One Year After Moore Tornado, Senior Corps Still Serving

By Sandy Scott

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Helping a Community Recover from Disaster

One year ago today, a devastating tornado ripped through Moore, OK, destroying thousands of homes and killing 24 people. Recovery efforts are still underway, as volunteers join residents to rebuild homes and bring the city back to life.

On the one-year anniversary, we salute the resiliency of the people of Moore, and the compassion of the volunteers and national service participants who have helped Moore recover. More than 125 Senior Corps volunteers and AmeriCorps members deployed in response to Oklahoma tornadoes. They supported feeding and sheltering operations, conducted damage assessments, managed donations and volunteers, and provided other support.

In the year following the tornado, more than 90 volunteers from RSVP of Central Oklahoma have contributed 4,515 hours to nine nonprofit and state organizations working in the recovery effort.  Senior Corps RSVP volunteers answered disaster hotlines, performed follow-up calls to families affected by the disaster, served food and companionship at day shelters, provided victims rides to medical appointments, and collected and distributed donated goods to disaster victims.

During the coming year, volunteers with the RSVP of Central Oklahoma will continue to participate in disaster recovery projects, and will prepare and distribute disaster ready-kits to families and elderly persons in Oklahoma tornado-prone communities.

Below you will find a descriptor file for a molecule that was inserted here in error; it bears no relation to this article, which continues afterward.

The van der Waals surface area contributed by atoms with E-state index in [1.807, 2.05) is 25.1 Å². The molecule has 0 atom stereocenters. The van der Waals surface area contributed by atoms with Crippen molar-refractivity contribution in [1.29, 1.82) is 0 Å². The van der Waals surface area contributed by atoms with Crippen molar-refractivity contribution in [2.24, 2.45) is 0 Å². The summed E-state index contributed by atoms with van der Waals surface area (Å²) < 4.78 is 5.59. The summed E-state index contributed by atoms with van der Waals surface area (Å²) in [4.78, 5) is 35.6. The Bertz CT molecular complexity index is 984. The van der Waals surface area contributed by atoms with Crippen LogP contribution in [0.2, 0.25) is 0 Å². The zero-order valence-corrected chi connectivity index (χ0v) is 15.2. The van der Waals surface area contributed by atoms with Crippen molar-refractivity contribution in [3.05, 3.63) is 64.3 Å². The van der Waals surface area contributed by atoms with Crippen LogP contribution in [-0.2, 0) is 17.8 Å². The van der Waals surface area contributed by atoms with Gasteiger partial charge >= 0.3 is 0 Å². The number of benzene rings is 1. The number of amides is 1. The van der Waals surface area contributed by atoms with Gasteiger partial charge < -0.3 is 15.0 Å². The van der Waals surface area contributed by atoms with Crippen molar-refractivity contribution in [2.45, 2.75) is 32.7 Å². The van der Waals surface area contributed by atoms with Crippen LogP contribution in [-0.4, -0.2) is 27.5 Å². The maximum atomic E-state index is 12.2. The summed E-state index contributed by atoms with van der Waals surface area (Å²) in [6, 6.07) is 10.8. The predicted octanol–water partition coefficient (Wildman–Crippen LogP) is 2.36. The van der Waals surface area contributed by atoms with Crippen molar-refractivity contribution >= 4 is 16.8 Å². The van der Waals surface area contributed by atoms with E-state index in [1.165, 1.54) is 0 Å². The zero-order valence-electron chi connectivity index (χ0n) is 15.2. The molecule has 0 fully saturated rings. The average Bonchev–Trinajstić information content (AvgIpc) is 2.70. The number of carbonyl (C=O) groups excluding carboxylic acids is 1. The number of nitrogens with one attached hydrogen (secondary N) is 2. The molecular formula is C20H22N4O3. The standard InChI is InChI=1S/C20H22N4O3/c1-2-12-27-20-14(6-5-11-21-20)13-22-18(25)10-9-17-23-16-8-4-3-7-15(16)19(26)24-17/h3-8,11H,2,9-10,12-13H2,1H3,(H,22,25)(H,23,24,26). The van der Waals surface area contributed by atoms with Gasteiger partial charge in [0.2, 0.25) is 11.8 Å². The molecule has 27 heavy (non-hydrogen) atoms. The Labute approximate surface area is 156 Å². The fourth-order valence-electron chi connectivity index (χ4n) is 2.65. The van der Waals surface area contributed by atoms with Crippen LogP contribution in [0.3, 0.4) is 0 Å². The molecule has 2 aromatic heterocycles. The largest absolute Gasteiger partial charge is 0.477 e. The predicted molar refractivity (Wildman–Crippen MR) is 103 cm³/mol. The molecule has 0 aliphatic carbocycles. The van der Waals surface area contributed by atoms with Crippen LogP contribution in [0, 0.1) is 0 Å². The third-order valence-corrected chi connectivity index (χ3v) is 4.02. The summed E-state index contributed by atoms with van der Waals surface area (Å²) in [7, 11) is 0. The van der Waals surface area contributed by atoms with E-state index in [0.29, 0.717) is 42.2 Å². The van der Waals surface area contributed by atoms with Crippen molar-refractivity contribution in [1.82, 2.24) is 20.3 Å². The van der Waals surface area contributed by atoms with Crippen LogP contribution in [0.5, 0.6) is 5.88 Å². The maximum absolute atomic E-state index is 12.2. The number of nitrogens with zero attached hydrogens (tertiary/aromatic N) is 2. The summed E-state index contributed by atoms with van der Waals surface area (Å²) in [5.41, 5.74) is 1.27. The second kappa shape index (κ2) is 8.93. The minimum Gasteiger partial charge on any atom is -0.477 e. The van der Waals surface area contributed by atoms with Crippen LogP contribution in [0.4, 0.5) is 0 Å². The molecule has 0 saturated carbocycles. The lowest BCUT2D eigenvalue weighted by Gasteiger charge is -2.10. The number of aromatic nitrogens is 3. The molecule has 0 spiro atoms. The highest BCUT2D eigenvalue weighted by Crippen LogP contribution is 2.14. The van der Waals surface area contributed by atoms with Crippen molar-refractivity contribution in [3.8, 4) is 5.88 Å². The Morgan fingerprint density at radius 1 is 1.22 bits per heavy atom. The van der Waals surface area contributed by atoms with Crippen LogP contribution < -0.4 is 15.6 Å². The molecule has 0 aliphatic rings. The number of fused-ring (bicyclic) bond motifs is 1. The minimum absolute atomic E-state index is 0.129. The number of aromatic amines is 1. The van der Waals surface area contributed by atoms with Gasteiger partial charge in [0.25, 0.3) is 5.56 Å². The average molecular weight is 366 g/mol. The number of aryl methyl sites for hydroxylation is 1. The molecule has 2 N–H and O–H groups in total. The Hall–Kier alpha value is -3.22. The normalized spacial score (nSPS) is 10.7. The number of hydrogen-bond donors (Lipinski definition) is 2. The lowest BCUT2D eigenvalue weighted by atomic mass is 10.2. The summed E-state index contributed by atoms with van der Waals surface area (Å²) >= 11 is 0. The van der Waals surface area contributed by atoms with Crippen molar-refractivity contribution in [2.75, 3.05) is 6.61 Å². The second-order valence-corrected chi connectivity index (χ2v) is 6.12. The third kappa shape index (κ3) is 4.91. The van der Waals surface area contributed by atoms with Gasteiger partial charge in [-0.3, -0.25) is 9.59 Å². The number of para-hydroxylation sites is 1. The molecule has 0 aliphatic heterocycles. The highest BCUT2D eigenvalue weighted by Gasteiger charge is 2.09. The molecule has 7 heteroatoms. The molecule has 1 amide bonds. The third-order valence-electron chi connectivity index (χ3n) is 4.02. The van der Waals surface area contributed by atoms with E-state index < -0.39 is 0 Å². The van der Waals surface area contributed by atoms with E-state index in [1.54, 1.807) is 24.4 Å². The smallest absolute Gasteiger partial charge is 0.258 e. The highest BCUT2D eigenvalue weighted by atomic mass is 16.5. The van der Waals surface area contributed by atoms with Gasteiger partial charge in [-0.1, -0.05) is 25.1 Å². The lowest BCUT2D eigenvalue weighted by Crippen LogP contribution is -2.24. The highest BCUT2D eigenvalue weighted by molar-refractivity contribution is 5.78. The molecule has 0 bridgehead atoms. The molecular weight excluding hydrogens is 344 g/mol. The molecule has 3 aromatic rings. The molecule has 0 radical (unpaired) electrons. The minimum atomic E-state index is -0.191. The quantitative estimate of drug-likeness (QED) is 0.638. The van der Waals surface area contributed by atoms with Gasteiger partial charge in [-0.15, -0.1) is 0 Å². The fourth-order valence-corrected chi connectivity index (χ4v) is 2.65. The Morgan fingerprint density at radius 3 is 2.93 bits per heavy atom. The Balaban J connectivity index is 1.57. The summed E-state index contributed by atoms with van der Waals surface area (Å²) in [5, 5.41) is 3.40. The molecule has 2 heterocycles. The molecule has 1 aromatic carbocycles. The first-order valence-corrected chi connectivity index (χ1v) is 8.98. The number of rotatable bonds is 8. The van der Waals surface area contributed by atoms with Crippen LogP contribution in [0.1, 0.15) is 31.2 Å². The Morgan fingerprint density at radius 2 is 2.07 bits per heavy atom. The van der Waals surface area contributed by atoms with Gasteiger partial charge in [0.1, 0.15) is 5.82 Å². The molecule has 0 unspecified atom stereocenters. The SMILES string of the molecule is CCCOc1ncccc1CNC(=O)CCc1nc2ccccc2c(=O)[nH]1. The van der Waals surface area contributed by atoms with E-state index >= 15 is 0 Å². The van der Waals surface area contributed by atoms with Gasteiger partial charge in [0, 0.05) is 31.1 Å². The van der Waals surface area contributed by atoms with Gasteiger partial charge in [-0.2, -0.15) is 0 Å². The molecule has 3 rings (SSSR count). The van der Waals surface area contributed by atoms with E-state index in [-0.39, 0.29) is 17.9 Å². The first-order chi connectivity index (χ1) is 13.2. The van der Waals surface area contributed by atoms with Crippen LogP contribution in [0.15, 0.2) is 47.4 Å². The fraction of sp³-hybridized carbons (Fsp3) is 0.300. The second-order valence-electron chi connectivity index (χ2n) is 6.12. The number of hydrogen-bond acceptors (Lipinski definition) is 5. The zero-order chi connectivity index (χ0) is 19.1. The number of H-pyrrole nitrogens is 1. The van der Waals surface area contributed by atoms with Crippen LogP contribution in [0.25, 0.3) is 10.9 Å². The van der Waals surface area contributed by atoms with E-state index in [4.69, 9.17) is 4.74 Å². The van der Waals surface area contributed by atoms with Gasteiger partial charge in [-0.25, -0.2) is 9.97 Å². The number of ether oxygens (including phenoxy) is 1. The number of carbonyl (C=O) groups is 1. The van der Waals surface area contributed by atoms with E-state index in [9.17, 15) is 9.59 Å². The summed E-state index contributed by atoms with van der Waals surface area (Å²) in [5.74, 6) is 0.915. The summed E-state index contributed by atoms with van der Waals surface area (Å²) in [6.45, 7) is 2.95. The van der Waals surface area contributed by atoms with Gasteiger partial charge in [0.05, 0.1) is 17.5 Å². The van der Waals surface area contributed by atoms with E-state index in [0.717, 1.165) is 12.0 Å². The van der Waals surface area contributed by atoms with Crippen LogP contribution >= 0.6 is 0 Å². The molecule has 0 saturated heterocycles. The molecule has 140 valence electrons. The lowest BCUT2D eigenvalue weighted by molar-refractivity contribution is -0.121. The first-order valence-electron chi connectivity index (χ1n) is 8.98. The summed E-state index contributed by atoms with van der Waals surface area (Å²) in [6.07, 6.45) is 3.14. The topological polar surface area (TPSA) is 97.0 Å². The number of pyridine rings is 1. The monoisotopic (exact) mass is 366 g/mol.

CNCS would like to thank Shell of the Americas for its generous contribution of $50,000 that supports the vital disaster recovery and preparedness services being provided by the RSVP of Central Oklahoma. National service is a public-private partnership, and private sector support such as this donation from Shell strengthens community impact and increases the return on investment of taxpayer dollars. 

As a senior official at Shell explains here on our blog, “At Shell we believe that there is no community issue that a group of dedicated individuals can’t solve. When people employ teamwork and creativity, good things happen. That is why we support national service – a public-private partnership that engages citizens in solving problems.”

As the people of Moore continue to recover, Senior Corps RSVP volunteers will be at their side, thanks the compassion of our volunteers and the generosity of our partners.

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